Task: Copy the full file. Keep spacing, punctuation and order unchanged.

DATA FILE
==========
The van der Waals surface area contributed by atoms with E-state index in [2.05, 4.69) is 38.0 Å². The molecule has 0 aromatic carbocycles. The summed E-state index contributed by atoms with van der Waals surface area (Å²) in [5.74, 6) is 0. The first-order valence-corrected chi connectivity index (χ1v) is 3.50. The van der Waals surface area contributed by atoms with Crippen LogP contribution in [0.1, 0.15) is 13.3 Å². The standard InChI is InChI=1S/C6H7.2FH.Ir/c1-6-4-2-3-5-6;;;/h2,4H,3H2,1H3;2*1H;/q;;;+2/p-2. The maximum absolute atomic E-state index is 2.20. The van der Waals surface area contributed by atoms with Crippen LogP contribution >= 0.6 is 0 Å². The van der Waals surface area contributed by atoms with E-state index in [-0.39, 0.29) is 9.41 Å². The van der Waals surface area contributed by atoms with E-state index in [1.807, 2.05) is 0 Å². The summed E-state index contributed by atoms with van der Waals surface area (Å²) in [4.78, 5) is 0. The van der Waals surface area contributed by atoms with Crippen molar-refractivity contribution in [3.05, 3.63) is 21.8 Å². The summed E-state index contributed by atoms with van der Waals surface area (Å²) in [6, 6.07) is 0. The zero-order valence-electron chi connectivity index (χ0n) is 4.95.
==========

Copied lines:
The van der Waals surface area contributed by atoms with E-state index in [2.05, 4.69) is 38.0 Å². The molecule has 0 aromatic carbocycles. The summed E-state index contributed by atoms with van der Waals surface area (Å²) in [5.74, 6) is 0. The first-order valence-corrected chi connectivity index (χ1v) is 3.50. The van der Waals surface area contributed by atoms with Crippen LogP contribution in [0.1, 0.15) is 13.3 Å². The standard InChI is InChI=1S/C6H7.2FH.Ir/c1-6-4-2-3-5-6;;;/h2,4H,3H2,1H3;2*1H;/q;;;+2/p-2. The maximum absolute atomic E-state index is 2.20. The van der Waals surface area contributed by atoms with Crippen LogP contribution >= 0.6 is 0 Å². The van der Waals surface area contributed by atoms with E-state index in [-0.39, 0.29) is 9.41 Å². The van der Waals surface area contributed by atoms with E-state index in [1.807, 2.05) is 0 Å². The summed E-state index contributed by atoms with van der Waals surface area (Å²) in [4.78, 5) is 0. The van der Waals surface area contributed by atoms with Crippen molar-refractivity contribution in [3.05, 3.63) is 21.8 Å². The summed E-state index contributed by atoms with van der Waals surface area (Å²) in [6, 6.07) is 0. The zero-order valence-electron chi connectivity index (χ0n) is 4.95.